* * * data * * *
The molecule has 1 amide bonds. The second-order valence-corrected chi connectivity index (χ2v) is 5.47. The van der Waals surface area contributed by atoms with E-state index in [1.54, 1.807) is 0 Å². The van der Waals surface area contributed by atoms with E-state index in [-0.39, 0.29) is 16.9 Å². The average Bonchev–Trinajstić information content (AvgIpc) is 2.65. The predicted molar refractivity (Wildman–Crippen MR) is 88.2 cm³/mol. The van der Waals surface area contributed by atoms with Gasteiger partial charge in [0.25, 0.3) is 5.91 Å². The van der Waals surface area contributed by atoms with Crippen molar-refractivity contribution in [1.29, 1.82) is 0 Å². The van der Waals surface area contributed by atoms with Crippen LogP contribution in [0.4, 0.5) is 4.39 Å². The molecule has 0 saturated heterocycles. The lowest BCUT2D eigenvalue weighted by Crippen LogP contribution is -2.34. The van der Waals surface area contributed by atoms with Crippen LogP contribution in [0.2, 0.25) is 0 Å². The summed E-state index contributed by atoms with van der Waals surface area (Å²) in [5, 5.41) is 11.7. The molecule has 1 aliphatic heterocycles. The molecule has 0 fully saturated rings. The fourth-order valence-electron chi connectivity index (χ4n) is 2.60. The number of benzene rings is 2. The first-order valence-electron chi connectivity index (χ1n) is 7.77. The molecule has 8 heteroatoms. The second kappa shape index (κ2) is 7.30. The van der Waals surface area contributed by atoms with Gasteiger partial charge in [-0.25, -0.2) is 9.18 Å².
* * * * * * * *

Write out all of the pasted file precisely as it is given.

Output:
The molecule has 1 amide bonds. The second-order valence-corrected chi connectivity index (χ2v) is 5.47. The van der Waals surface area contributed by atoms with E-state index in [1.54, 1.807) is 0 Å². The van der Waals surface area contributed by atoms with E-state index in [-0.39, 0.29) is 16.9 Å². The average Bonchev–Trinajstić information content (AvgIpc) is 2.65. The predicted molar refractivity (Wildman–Crippen MR) is 88.2 cm³/mol. The van der Waals surface area contributed by atoms with Gasteiger partial charge in [0.25, 0.3) is 5.91 Å². The van der Waals surface area contributed by atoms with Crippen molar-refractivity contribution in [1.29, 1.82) is 0 Å². The van der Waals surface area contributed by atoms with Crippen LogP contribution in [0.4, 0.5) is 4.39 Å². The molecule has 0 saturated heterocycles. The lowest BCUT2D eigenvalue weighted by Crippen LogP contribution is -2.34. The van der Waals surface area contributed by atoms with Crippen LogP contribution in [0.2, 0.25) is 0 Å². The summed E-state index contributed by atoms with van der Waals surface area (Å²) in [5, 5.41) is 11.7. The molecule has 1 aliphatic heterocycles. The molecule has 0 fully saturated rings. The fourth-order valence-electron chi connectivity index (χ4n) is 2.60. The number of benzene rings is 2. The first-order valence-electron chi connectivity index (χ1n) is 7.77. The molecule has 8 heteroatoms. The second kappa shape index (κ2) is 7.30. The van der Waals surface area contributed by atoms with Gasteiger partial charge in [-0.25, -0.2) is 9.18 Å².